# Exercises

*Note: if the links to code do not seem to work in your
browser, try opening them in a new tab or downloading them,
instead of only clicking on them.*

##### Exercise: black box test [✭✭]

Download `sets.ml`

It implements sets with a list.
Read the `Set`

signature at the top of it; **do not** read down
to the end of the file where that signature is implemented
as `ListSet`

.

Based on the specification comments of `Set`

, write an OUnit test suite
for `ListSet`

that does black-box testing of `size`

and `choose`

. Write
enough tests to detect at least one bug in both `size`

and `choose`

without ever reading their implementations.

□

##### Exercise: black box test rest [✭✭✭]

Finish writing a black-box OUnit test suite for the rest of the
functions in `ListSet`

. Find at least one bug in every function
except `empty`

and `to_list`

.

□

##### Exercise: fix ListSet [✭✭✭]

After you have found at least one bug in each function, go read the
implementation of `ListSet`

. Fix all the bugs in it and make your test
suite pass.

□

##### Exercise: set glass box [✭✭✭, optional]

Achieve as close to 100% code coverage with Bisect as you can for `ListSet`

.

□

##### Exercise: Enigma glass box [✭✭✭✭]

Go back to your A1 solution. Find out what your code coverage was from your test suite. If it wasn't 100%, add more unit tests!

□

## QCheck

The exercises in this section are all optional.

##### Exercise: generate list [✭✭, optional]

Use `QCheck.Gen.generate1`

to generate a list whose length is between 5 and 10, and whose
elements are integers between 0 and 100. Then use `QCheck.Gen.generate`

to generate
a 3-element list, each element of which is a list of the kind you just created with
`generate1`

.

□

##### Exercise: arbitrary list [✭✭, optional]

Use `QCheck.make`

and part of your solution to **generate list** from
above to create an arbitrary that represents a list whose length is
between 5 and 10, and whose elements are integers between 0 and 100.
The type of your arbitrary should be `int list QCheck.arbitrary`

.

□

##### Exercise: even arbitrary list [✭✭, optional]

Use your solution to **arbitrary list** from above to create and run a
QCheck test that checks whether at least one element of an arbitrary
list (of 5 to 10 elements, each between 0 and 100) is even. You'll need
to "upgrade" the `is_even`

property to work on a list of integers rather
than a single integer.

Each time you run the test, recall that it will generate 100 lists and check the property of them. If you run the test many times, you'll likely see some successes and some failures.

□

##### Exercise: even arbitrary list QCheck test driver [✭✭, optional]

Transform your solution to **even arbitrary list** to a file
`test_list.ml`

that, when compiled an executed from the command line,
runs that test and prints the result.

□

##### Exercise: even arbitrary list OUnit test driver [✭✭, optional]

Convert your test driver `test_list.ml`

from using the QCheck runner to using
the OUnit test runner (that is, the final line of the file should
invoke `OUnit2.run_test_tt_main`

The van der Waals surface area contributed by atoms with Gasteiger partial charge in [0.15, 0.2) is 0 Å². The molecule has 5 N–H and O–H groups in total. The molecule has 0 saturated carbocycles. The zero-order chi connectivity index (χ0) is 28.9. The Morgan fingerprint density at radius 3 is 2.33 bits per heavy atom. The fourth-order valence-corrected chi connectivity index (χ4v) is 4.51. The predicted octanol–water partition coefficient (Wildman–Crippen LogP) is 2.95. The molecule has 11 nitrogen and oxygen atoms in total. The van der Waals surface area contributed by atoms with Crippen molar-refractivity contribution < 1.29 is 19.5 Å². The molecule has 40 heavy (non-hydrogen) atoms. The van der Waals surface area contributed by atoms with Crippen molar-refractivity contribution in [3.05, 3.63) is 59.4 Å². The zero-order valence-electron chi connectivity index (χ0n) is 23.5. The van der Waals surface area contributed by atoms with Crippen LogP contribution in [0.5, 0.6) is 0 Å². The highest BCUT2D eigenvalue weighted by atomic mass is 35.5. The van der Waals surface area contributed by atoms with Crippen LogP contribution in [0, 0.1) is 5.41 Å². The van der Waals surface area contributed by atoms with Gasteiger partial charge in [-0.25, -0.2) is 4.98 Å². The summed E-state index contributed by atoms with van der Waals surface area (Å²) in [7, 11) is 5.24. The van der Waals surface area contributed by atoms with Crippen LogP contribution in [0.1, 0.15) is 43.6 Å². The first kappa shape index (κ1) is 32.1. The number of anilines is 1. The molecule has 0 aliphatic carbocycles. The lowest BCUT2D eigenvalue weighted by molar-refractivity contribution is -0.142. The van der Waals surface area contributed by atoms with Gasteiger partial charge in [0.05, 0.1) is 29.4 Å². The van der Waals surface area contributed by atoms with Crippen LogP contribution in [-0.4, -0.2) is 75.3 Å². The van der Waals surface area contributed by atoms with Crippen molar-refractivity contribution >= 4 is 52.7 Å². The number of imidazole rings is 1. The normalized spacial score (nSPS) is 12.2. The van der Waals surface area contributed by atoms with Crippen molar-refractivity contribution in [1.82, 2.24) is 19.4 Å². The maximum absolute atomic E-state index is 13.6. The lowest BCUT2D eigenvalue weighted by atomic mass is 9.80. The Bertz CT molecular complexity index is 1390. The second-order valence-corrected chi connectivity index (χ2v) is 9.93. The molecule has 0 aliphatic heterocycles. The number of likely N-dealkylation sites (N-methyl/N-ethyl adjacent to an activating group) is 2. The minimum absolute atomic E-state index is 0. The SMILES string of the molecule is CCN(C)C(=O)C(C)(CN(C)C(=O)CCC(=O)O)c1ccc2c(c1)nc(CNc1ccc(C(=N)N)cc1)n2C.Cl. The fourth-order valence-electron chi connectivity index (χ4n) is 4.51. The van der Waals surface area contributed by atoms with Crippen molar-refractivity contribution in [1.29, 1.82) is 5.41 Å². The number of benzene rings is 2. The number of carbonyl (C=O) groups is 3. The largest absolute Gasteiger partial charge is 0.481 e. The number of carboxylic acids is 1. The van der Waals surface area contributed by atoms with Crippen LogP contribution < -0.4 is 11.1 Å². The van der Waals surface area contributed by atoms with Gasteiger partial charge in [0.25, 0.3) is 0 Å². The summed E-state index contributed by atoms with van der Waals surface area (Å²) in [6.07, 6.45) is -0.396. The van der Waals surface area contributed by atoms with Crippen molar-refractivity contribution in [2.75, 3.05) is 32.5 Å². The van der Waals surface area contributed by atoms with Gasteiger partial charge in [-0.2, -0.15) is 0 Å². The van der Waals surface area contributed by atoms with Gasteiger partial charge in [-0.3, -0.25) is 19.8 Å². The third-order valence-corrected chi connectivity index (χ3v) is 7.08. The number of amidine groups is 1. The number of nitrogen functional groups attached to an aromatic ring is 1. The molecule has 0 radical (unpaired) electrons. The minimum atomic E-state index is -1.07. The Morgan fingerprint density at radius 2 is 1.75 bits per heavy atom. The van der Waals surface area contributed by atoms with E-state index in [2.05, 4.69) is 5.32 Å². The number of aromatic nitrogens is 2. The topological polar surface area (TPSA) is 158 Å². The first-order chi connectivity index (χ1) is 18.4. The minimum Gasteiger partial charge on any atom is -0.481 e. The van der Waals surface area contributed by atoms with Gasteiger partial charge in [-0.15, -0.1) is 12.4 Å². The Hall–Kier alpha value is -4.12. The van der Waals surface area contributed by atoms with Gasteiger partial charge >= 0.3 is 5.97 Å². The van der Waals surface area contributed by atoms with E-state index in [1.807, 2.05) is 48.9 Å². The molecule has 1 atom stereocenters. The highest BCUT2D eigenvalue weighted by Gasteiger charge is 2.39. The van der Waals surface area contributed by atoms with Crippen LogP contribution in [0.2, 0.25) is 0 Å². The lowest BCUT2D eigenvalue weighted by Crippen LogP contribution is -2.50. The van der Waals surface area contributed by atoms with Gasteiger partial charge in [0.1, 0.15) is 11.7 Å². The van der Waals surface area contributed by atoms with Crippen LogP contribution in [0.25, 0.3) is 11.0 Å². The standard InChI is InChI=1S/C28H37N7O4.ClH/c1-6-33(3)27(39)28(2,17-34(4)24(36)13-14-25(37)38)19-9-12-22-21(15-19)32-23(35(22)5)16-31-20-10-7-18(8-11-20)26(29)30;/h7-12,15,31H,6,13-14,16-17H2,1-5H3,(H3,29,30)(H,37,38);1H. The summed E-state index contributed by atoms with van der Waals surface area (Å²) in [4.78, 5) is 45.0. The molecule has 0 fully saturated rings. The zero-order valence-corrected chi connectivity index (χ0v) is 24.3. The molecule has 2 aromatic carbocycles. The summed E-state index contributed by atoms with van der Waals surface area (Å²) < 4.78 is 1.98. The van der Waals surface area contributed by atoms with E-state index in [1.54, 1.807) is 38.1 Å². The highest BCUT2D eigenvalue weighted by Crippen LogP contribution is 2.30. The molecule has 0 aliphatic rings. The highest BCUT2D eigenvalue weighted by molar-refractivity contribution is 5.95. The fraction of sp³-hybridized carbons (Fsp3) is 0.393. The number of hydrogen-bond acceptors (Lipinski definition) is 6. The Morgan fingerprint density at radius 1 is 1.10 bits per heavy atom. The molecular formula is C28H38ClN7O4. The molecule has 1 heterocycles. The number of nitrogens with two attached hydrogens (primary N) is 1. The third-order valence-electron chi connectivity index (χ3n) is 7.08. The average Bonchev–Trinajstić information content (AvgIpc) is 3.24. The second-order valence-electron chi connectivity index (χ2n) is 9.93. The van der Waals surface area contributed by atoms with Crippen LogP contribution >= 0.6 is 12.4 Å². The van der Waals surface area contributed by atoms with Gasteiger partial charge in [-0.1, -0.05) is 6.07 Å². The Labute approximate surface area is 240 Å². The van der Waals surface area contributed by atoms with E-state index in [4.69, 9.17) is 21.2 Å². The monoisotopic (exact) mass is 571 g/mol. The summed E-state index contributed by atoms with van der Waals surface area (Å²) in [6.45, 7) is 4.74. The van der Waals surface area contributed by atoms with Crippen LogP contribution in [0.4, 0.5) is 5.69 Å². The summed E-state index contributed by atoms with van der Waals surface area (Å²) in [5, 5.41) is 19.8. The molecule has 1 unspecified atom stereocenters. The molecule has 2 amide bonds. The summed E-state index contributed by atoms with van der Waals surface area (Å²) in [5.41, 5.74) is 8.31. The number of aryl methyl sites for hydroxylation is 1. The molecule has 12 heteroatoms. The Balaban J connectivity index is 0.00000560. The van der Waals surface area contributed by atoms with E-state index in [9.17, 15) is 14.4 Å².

).

□

##### Exercise: arbitrary list [✭✭, optional]

Use `QCheck.make`

and part of your solution to **generate list** from
above to create an arbitrary that represents a list whose length is
between 5 and 10, and whose elements are integers between 0 and 100.
The type of your arbitrary should be `int list QCheck.arbitrary`

.

□

##### Exercise: even arbitrary list improved [✭✭, optional]

Upgrade your solution to **even arbitrary list** to use `QCheck.list_of_size`

and its friends instead of `QCheck.Gen.list_size`

. When finished, you'll be
able to see lists that violate the property.

You'll likely notice after finishing that exercise that there's only one
list that is ever reported as violating the property, which is the empty
list. That's because when QCheck finds a value that violates the
property, QCheck attempts to *shrink* that value down to the smallest
input it can find that also violates the property. The `shrink`

field of
`arbitrary`

is part of that functionality. Shrinking an int involves
making it closer to 0; shrinking a list involves shrinking its elements
individually as well as omitting elements from the list; and so forth.

□

##### Exercise: odd_divisor [✭✭, optional]

Download `qchecks.ml`

In it there
is a function `odd_divisor`

. Write a QCheck test to determine whether
the output of that function (on a positive integer, per its
precondition; *hint: there is an arbitrary that generates positive
integers*) is both odd and is a divisor of the input. You will discover
that there is a bug in the function. What is the smallest integer that
triggers that bug?

□

##### Exercise: qcheck max [✭✭✭, optional]

The file `qchecks.ml`

contains a function `max`

that is buggy. Write a
QCheck test that detects the bug. You will have to figure out how to
make an arbitrary that can generate two integers as inputs. *Hint:
QCheck.pair has type*

`'a arbitrary -> 'b arbitrary -> ('a * 'b) arbitrary`

.
You will also have to devise an appropriate property to check. *Hint: the maximum of two numbers must be at least as big as each of them, and must be equal to one of them.*

□

##### Exercise: qcheck avg [✭✭✭✭, optional]

The file `qchecks.ml`

contains a function `avg`

that is buggy. Write a
QCheck test that detects the bug. For the property that you check,
construct your own *reference implementation* of average, such as the
following:

```
let ref_avg lst =
(float_of_int (List.fold_left (+) 0 lst))
/. (float_of_int (List.length lst))
```

Compare the output of `avg`

to the output of `ref_avg`

to determine correctness.

*Hint: this bug is harder to find and might require coming up with good
inputs to check based on glass-box inspection of the source code.*

□